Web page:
Brain health basics

Your brain is incredible. It controls your movement, emotions and stores your precious memories.

It takes care of the small things too, like helping you find your keys in the morning.

Sadly, the physical diseases that cause dementia – like Alzheimer’s disease – can take all of this away.

The good news is you can take steps to keep your brain healthy, just as you can improve other parts of your physical health. And the more physically fit your brain is, the harder it can be for these diseases to take hold.

If that’s news to you, you’re not alone – only a third of people in the UK realise that it’s possible to reduce their dementia risk.

But when you can’t see your brain, how do know if or how you should be doing more to protect it?

Our Chief Medical Officer, Prof Jon Schott, says the ways to help keep your brain healthy can be broken down into three groups – things you do to look after your heart, stay mentally sharp, and maintain connections with loved ones and the world around you.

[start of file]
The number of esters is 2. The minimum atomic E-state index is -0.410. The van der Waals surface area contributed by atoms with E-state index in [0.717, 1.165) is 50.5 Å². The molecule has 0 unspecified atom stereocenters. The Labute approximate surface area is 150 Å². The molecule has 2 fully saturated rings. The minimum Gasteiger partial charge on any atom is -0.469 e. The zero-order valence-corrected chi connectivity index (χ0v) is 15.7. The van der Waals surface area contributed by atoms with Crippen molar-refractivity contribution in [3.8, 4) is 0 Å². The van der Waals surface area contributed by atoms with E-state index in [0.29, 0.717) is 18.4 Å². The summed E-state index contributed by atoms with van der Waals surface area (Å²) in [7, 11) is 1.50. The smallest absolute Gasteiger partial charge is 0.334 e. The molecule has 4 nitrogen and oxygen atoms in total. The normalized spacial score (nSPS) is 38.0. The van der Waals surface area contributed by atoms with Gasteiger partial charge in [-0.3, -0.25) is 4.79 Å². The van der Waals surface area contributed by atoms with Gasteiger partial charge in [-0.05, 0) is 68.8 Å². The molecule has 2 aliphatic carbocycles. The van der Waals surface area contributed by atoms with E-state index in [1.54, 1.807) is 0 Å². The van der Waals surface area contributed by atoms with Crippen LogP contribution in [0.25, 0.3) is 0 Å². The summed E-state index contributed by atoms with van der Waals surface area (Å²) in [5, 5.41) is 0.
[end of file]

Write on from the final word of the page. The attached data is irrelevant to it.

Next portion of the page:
“It’s never too early and never too late to start thinking about your brain health” adds Prof Schott, “but research suggests that making positive changes in your forties and fifties may be particularly important."

This is because changes in the brain associated with dementia start many years before we see symptoms. So efforts to reduce risk are likely to have the biggest impact in midlife.

There’s no sure-fire way to prevent dementia yet because age and genetics also play a role, but taking care of your brain will help stack the odds in your favour.

"I keep my brain ticking over by meeting friends and family every Saturday for a parkrun and a coffee and catch-up afterwards. "


Brain health - shot of Andy

Three simple rules

Now that you’ve got to grips with the brain health basics, here are our three simple rules for looking after your brain.

Why brain health starts with your heart

Want to give your brain some love? Research tells us that the most important thing you can do is be kind to your heart.